Misguided Masterpiece: Student Street Art

By Ryan Harris
Staff Writer
Photo Credit: Ryan Harris
Philadelphia is a vast city full of its fair share of attractions. Yet sometimes if you delve a bit deeper into the city you’ll find neighborhoods in disarray due to things such as poverty or gang violence. Things like that can make Philadelphia seem depressing.
Many citizens of Philadelphia have made it their mission to somehow breathe new life into Philadelphia’s neighborhoods. How? Through street art and organizations such as Philadelphia Mural Arts Program. Senior Ian McClendon is one those people trying to revitalize Philadelphia thought his art.
McClendon like many other teenagers participate in stencil art, in which a person takes a piece paper or cardboard, cut it into a design, and then spray paint over it.

Although he has been creating street art for several years, McClendon does not consider himself a great natural artist. “I guess like a lot of us, we all say that we can’t draw, or I don’t know how to draw,” he stated. “I said that to myself but when I was introduced to graffiti by a willing friend to teach me. I took the opportunity to create work like his.”

Art teacher Marcie Hull is enthusiastic about this work. “I LOVE STREET ART! My neighborhood now, I see street art at the train station. On an electrical box across the tracks from my house is an awesome Darth Vader stencil. I love seeing it.”

While it has garnered lots of popularity amongst younger children, many adults tend to view stencil art as graffiti but it’s an issue that is often debated.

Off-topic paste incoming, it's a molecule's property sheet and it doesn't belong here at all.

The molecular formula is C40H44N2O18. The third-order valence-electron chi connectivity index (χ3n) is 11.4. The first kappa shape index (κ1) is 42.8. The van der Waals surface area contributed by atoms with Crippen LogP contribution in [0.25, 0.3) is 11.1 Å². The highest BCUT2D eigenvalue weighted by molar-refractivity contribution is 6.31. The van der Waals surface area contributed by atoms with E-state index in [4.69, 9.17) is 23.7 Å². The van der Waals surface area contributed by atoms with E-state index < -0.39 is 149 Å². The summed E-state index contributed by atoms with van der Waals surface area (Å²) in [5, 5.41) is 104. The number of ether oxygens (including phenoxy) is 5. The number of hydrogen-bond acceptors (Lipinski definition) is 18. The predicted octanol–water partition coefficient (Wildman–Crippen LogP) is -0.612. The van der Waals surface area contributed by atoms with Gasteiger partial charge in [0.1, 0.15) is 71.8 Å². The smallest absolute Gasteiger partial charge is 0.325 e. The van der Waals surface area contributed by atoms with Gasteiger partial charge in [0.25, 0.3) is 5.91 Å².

“I feel that street art and graffiti are two different subjects but can be represented in the same style,” McClendon said. “Graffiti is that stuff you see on a wall and it looks like large scribbles, incomprehensible, and placed in a area that it can’t be related to in a sense. But then again there is a time and a place for the misunderstood art.”

Many others forms of art have often been misunderstood or misinterpreted by the mass media. But then again, there always people who abuse it. “I love graffiti,” said McClendon, “but I hate the noobs who want to throw up some random word that no one can understand or even read.”

The type of graffiti McClendon mentioned is the very opposite approach to street art in Philadelphia. They’re trying to bring life to the least lively places of the cities. Hopefully more can do like Ian McClendon.

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